The rioting and protests in New York continued on March 1, which the socialist daily paper New York Call called the “worst rioting” yet. Nearly one hundred people were arrested as grocery stores across the Lower East Side were attacked. On March 3, butchers stabbed a baby and an old woman in two separate protest incidents. In an effort to quell the boycotts and alleviate hunger, authorities tried a variety of ways to bring food into the city. Some Progressives tried to shift the diets of poor and working-class Americans to nutritionally equivalent but cheaper and more readily available substitutes, but to the boycotting women this was offensive. “We don’t want their oleomargarine. I could buy butter once on my husband’s wages – I don’t see why I shouldn’t have the same to-day,” said Mrs. Ida Markowitz at a protest. Other women felt the same—“Even two months ago it wasn’t so hard as it is today.” Other Progressive reformers tried to get their wealthy friends to “subscribe” to their efforts to replace middlemen with themselves – to personally buy up produce and have it shipped into the city to sell at below market costs, with the assurance that subscribers would get their money back, of course.
The biggest blunder by wealthy Progressives was perhaps that of George Perkins, head of New York City’s Food Committee, who “sent 14,000 pounds of smelt into the city on motor trucks, [but] angry East Side shoppers ‘who suspected Wall Street and did not want smelts, anyhow, mauled the sellers and returned some of the fish to their native element through open manholes.’” Dr. Haven Emerson, head of the New York City Health Department, nearly provoked another riot on March 3 when he told 2,000 East Side residents “to use milk instead of eggs and rice rather than potatoes and not to intrude their European habits into the United States.” An editorial in the New York Call, pointed out that high use of cheaper substitutes was far more likely to simply drive up the prices of said substitutes as demand increased. Many suspected that suggested substitutes were not only a deflection of the larger high cost of living problem, but also covert (and not so covert) attempts by Yankee Progressives to Americanize and assimilate the food habits of immigrant communities.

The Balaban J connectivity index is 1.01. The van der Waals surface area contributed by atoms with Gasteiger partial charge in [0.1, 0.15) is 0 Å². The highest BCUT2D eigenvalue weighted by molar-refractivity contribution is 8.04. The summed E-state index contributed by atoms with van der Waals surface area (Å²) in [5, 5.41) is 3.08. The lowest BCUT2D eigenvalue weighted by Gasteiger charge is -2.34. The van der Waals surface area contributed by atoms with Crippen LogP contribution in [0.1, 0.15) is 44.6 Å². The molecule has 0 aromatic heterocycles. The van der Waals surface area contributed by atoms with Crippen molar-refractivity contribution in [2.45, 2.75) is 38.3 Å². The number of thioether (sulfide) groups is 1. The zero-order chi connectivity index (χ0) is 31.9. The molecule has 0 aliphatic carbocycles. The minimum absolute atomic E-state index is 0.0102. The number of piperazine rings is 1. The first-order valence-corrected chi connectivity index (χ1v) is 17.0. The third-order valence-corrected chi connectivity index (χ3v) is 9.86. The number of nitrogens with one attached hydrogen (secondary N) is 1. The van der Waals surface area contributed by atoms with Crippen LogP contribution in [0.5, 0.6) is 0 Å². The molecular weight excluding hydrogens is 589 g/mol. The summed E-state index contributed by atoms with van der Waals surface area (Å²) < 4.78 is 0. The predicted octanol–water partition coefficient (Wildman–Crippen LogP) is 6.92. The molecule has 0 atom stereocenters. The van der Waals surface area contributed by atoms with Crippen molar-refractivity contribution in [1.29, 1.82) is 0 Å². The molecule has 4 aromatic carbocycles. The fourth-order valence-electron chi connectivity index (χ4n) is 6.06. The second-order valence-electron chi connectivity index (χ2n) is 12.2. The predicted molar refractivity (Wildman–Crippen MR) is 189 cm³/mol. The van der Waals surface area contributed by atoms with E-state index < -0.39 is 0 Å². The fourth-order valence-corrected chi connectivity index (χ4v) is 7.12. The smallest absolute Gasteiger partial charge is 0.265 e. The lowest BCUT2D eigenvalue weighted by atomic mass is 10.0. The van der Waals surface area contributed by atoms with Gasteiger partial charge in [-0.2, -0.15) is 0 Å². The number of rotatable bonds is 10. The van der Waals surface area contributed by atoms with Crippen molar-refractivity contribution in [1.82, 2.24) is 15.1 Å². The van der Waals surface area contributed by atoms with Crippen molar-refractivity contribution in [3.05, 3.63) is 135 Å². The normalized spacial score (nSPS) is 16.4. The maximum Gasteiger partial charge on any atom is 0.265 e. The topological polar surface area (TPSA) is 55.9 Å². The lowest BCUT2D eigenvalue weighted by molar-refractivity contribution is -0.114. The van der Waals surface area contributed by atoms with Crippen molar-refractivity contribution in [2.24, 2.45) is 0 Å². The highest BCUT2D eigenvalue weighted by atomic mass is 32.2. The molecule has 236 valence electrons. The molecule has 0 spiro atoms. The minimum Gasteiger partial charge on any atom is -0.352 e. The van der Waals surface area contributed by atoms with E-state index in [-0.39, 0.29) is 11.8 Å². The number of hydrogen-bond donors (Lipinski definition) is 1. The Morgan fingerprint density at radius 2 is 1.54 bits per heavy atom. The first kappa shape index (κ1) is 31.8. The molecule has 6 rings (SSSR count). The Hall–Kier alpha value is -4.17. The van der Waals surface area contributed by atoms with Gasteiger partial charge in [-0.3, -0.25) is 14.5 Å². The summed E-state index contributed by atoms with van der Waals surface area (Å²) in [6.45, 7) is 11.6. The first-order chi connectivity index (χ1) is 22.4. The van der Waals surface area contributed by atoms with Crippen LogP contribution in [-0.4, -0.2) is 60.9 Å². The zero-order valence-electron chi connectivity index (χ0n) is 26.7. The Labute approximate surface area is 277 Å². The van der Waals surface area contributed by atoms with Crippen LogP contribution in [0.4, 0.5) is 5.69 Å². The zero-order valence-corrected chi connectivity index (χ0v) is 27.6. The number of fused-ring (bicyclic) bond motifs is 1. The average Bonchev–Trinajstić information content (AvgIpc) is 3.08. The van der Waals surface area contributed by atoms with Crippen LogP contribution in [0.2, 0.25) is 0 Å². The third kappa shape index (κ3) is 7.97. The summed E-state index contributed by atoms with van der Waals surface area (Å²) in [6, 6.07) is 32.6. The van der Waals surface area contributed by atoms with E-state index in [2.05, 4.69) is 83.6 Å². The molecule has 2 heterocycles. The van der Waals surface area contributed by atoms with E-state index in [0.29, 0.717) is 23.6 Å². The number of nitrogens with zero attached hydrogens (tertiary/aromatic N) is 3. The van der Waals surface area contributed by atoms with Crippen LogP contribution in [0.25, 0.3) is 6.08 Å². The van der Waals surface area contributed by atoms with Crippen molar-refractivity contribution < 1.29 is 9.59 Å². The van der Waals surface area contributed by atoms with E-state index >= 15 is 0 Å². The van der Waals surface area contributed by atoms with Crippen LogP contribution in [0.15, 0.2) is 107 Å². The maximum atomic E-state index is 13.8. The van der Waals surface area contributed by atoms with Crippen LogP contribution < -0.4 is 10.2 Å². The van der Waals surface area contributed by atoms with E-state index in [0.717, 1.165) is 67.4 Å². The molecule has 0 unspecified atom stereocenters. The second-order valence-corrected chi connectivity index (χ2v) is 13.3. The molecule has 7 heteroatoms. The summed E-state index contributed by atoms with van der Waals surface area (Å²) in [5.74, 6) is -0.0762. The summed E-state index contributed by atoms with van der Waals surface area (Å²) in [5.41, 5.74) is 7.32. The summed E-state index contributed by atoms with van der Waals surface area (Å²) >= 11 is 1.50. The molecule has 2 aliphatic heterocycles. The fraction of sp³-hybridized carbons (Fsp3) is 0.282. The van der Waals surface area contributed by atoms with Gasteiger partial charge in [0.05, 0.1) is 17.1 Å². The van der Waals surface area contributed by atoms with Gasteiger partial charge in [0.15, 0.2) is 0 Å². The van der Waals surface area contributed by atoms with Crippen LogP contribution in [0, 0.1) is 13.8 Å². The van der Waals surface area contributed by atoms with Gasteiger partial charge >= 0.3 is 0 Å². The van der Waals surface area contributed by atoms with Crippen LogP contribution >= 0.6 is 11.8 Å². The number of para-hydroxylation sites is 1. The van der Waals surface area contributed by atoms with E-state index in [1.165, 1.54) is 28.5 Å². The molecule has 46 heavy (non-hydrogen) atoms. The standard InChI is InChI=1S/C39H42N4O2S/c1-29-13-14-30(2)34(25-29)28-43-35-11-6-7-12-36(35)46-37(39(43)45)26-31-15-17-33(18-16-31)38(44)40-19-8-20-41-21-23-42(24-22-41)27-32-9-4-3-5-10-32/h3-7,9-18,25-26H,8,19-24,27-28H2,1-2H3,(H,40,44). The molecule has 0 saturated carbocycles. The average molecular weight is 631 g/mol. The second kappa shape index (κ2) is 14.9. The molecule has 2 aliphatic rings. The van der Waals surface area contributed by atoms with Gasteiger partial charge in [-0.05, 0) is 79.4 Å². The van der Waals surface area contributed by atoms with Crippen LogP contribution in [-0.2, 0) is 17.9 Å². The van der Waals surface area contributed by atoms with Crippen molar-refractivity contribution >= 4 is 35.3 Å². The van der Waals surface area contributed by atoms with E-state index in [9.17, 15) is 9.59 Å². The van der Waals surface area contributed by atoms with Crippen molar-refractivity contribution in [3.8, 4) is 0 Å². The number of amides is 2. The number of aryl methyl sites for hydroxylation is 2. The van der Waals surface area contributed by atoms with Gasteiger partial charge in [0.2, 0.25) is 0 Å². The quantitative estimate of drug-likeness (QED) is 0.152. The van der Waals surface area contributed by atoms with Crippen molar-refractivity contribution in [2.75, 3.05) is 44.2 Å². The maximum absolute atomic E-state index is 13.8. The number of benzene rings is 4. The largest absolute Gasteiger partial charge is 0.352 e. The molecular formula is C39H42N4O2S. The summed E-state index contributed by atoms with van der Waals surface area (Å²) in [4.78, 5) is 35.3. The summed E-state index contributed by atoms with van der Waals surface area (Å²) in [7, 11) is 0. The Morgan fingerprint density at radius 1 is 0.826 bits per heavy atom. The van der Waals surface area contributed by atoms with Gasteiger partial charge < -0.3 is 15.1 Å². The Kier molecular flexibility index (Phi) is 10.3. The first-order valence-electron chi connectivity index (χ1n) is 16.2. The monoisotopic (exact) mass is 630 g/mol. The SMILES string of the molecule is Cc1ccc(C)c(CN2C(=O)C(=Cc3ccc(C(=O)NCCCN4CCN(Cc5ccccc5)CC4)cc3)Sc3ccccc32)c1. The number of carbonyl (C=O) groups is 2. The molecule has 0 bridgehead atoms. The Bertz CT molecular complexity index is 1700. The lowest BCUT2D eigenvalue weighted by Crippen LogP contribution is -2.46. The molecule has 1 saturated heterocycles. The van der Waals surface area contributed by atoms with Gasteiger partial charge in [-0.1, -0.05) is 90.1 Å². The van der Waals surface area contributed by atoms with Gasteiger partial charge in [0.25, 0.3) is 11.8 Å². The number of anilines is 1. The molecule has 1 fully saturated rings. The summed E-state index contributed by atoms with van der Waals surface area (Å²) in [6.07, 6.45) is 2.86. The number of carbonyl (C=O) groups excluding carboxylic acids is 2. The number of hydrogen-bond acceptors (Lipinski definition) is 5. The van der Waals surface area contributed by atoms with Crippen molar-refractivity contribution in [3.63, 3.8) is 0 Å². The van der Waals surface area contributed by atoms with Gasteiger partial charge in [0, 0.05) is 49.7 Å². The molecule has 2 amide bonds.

In New York, the boycotts and riots eventually worked. Or so it seemed. In the weeks between February 20 and March 11, pushcarts disappeared from the streets, vendors “slashed prices to save their stocks from spoilage . . . Onion shipments accumulated unsold at wholesalers’ wharves.” By March 11, potato prices had fallen from eleven cents to six cents per pound. But by March 25, New York State Agriculture Commissioner Charles Wilson reported that meat, bread, and vegetables like potatoes were likely to remain scarce, owing to a poor potato and vegetable crop in 1916 and encroachment on cattle range lands in the west. Although prices were dropping from their mid-winter highs, the high cost of living and food price problems remained fundamentally unresolved. 
 “Food Problem Real to East Side’s Poor,” New York Times, February 25, 1917.
 Frieburger, “War Prosperity,” 226; Frank, “Housewives, Socialists,” 258-259.
 Frank, “Housewives, Socialists,” 255-285.
 Frieburger, “War Prosperity,” 223-229; Elaine F. Weiss, Fruits of Victory: The Woman’s Land Army of America in the Great War (Washington, D.C.: Potomac Books, 2008), 23; “No Plot in Food Riots,” New York Times, February 24, 1917.
 Frieburger, “War Prosperity,” 228-238; As quoted in Frank, “Housewives, Socialists,” 262-263.
 Frieburger, “War Prosperity,” 234-235.
 Frank, “Housewives, Socialists,” 259; “Sees No Hope of Drop in Prices of Food,” New York Times, March 24, 1917.
For the onion farmers, it was a different story. While their crops were rotting at warehouses, they were searching for alternatives to save the crop. From a different chapter in the book:
One of the most popular topics of the OCFPB’s 1917 “Conservation Special” was the premise of grinding potato flour in the home and on the farm. Community dehydration plants and homemade kitchen driers were enthusiastically received, especially in the Pine Island, “black dirt” area where onion and potato farmers were hardest hit by boycotts and transportation issues. Potato flour was being touted as a substitute for or additive to stretch wheat flour, which Herbert Hoover had asked housewives across the country to conserve through his “Wheatless Wednesdays” campaign. In her Erie Railroad Magazine article reporting on the “Conservation Special,” Gillian Bailey wrote, “That we brought encouragement and help to the large market growers is evident by the fact that we are expecting at least three commercial dryers to be run . . . and when these three huge machines are being run to their full capacity I shall feel that Orange county will be doing her bit.”